For the first time in my life—and I hope not the last—I had the opportunity to read an advance reading copy of a book. “31 Dates in 31 Days” is the tale of Tamara Duricka Johnson's quest to make sense of the madness that is dating.
This is a hard review to write for two reasons. First, I felt a bit of jealousy that I didn't come up with the idea to date 31 guys in 31 days, blog about it, turn the blog into a book, and possibly sell the movie rights (it really would make a pretty decent movie, in the spirit of “Julie and Julia.”) Second, the book caused me to examine my own approach to dating and relationships—and it was somewhat uncomfortable.
I identified all too well with Johnson's admissions of relationship-killing fallacies: rushing past dating stage into full-blown relationship; compromising her interests in order to save a relationship; and the big one—believing that any relationship was better than none, and making it work was imperative, because no one else was going to come along. Luckily, Johnson doesn't disclose these admissions until half-way through the book, and by that time I was too invested in her experiment to stop reading.
I'm not going to discuss plot at all—you can check out the website for that—but I will say that as I read the book (hard to put down, by the way—took me about three hours) I was tired for her. I would not be able to keep up the frenetic schedule she did: a demanding full-time job (which I also have), plus a date every single night. And while she set a minimum time limit of 31 minutes for each date, it seemed that all of them lasted at least 2-3 hours.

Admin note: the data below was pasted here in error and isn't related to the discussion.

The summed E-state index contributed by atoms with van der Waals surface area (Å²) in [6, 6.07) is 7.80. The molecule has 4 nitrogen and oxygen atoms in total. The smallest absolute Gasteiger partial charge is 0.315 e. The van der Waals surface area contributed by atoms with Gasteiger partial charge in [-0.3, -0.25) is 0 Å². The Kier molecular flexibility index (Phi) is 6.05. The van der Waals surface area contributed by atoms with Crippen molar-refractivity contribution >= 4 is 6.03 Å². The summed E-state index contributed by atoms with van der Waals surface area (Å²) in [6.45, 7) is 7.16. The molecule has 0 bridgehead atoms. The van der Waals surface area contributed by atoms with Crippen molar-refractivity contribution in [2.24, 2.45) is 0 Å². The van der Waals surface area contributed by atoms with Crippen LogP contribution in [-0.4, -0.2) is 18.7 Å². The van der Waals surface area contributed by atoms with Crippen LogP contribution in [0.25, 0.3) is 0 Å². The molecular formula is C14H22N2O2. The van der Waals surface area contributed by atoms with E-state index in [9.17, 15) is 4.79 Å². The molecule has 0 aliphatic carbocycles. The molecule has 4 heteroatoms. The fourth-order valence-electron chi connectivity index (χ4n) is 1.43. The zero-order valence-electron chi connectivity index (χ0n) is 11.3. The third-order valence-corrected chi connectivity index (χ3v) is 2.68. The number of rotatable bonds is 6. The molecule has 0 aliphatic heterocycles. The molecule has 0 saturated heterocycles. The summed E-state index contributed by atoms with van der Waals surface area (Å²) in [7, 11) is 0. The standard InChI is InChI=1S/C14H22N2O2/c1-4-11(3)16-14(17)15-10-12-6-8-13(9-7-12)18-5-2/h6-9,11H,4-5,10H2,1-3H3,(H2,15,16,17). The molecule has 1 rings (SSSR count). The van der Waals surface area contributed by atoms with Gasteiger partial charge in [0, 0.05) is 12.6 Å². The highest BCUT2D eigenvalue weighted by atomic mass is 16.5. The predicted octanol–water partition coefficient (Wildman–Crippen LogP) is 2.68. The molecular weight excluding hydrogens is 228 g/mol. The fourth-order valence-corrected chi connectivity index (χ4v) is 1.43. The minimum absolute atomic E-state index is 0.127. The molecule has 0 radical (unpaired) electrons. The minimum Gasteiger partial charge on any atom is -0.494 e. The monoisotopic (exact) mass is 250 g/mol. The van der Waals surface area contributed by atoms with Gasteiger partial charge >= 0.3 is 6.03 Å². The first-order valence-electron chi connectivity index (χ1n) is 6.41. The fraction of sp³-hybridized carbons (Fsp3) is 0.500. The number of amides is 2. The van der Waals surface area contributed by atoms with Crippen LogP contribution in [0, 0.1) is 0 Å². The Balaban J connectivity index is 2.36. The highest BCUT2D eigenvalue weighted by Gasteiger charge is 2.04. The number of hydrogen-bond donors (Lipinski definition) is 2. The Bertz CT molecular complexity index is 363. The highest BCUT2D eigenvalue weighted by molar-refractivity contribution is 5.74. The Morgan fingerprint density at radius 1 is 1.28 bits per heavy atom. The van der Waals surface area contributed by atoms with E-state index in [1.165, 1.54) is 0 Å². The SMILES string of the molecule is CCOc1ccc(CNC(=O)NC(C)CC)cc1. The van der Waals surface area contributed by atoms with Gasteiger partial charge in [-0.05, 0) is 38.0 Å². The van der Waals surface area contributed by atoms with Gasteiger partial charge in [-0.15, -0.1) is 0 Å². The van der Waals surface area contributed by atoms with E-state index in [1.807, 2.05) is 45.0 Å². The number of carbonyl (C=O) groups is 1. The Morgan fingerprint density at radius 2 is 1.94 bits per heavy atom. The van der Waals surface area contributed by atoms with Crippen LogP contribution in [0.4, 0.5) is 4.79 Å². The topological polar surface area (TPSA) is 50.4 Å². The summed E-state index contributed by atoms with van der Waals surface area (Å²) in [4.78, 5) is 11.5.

If I wasn't still trying to heal from a breakup, I know I would have adored this book. And that's not to say I didn't enjoy it—I did. But some of her words hit just a tad too close to home and forced me to examine my own failed relationships through a different lens, a lens that I was simply unprepared to face.
As for Johnson's writing, it is typical of the genre—accessible, engaging, with flashes of humor. My only criticism is that many of her dates seemed to end with her extrapolating some lesson or moral to help develop her new approach to relationships. I'm not sure such epiphanies were completely integral to the story-telling aspect of her experiment. I enjoyed just reading about the dates and didn't need to read all of the lessons she learned; a handful would have sufficed.
That said, I spent the better part of the day trying to figure out how I might run a similar experiment. I wouldn't be able to do it every day, but there's really no reason why I couldn't find a way to have a date every weekend for a specified period of time. And the hallmark of any good book is if it compels the reader to act, to change behavior.
Johnson acknowledges in her book that she is Mormon, but doesn't explore how Mormon culture complicates dating and relationships. I assume part of that is so that she can reach a wider audience, and perhaps because she converted to the faith later in life and might not have been raised with some of the expectations and fears that I was.
But I'm glad she left that part out, because that's my book to write.
31 Dates in 31 Days is available at your regular book-shopping locales. According to Amazon, its official release date is September 27.